Development of a single-cell mouse cortical gene expression pattern resource that identifies putative brain disorder subtypes

Transcriptional studies suggest that autism spectrum disorder (ASD), while encompassing a large number of distinct causal gene mutations, has some level of common molecular underpinning (e.g., Voineagu et al., Nature, 2011; Parikshak et al., Nature, 2016).

In a recent study, funded in part by a SFARI Research Award, Mark Zylka and colleagues have provided further insights into this potentially shared molecular pathology. Using single-cell RNA-seq data from wild-type mouse cerebral cortex at embryonic day 14.5 and at birth, the authors developed a catalog of cell-type specific gene expression patterns across distinct cortical layers.

They then went on to use this resource to demonstrate the existence of multiple ASD subtypes characterized by patterns of gene expression that highlight particular cell types and molecular pathways, broadly overlapping with synaptic transmission and transcriptional regulation. The successful identification of clinical subtypes of ciliopathies by mapping patterns of ciliopathy-associated gene expression holds out the prospect that similar analyses will be productive in ASD.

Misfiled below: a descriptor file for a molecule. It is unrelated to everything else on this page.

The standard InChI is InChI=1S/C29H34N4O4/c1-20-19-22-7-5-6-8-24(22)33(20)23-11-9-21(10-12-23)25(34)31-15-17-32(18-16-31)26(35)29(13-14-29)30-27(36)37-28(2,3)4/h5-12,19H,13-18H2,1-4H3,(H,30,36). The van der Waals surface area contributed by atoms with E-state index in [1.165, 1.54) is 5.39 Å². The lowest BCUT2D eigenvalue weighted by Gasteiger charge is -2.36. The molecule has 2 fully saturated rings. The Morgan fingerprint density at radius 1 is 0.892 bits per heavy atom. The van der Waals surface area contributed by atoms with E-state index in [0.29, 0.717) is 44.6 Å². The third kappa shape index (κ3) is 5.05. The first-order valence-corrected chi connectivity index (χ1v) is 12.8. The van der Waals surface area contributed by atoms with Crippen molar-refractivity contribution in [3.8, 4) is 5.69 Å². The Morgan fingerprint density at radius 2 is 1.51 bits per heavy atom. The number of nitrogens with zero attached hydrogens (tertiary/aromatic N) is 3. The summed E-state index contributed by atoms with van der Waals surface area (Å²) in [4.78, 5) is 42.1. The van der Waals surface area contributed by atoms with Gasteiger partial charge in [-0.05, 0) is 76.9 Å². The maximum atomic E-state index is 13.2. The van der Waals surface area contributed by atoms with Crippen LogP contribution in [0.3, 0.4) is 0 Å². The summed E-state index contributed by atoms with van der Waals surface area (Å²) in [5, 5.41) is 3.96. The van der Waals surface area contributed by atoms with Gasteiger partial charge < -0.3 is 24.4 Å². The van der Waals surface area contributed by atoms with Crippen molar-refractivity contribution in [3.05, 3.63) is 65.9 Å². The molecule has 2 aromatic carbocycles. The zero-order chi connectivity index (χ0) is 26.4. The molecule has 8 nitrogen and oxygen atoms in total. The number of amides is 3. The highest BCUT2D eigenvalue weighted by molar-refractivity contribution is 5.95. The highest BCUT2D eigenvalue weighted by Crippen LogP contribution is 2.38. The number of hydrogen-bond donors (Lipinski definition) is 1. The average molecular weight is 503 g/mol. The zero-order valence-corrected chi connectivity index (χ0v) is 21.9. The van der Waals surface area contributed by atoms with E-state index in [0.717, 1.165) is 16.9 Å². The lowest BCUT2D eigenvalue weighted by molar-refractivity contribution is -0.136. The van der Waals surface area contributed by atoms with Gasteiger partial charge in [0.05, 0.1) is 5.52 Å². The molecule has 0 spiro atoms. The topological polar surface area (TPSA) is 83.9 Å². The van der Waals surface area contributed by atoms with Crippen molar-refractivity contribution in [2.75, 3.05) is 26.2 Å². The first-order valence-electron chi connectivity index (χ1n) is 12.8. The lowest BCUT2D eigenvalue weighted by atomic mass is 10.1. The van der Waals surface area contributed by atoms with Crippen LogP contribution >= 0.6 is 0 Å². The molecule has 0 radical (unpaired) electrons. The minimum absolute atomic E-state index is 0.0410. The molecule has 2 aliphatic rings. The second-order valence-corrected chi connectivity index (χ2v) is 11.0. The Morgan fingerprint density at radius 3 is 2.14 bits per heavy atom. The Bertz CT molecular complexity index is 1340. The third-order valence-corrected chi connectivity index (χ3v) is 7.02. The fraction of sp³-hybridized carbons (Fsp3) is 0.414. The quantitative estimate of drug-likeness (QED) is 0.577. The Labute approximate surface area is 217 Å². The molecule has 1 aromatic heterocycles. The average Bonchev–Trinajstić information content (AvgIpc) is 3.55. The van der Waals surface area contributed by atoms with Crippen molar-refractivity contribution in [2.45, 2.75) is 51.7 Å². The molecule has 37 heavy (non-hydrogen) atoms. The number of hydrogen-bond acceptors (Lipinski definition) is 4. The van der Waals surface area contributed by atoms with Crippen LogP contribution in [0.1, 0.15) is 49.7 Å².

Researchers who are interested in exploring this resource can do so via a web-based platform built by the Zylka lab. Users can search for individual genes and explore cell type and age-specific expression patterns.

Identification of gene-expression-based disease subtypes. Hierarchical clustering of the expression values of genes linked to amyotrophic lateral sclerosis (ALS), Alzheimer’s disease (ALZ), autism spectrum disorder (ASD), ciliopathies (CIL) and schizophrenia (SCZ) identified a number of putative subtypes within these disorders. Single-cell RNA-seq data from mouse cerebral cortex at embryonic day 14.5 (E) and at birth (P) formed the basis of these analyses. Image from Loo L. et al. (2019).

Single-cell transcriptomic analysis of mouse neocortical development.

Loo L., Simon J.M., Xing L., McCoy E.S., Niehaus J.K., Guo J., Anton E.S., Zylka M.

Nat. Commun. 10, 134

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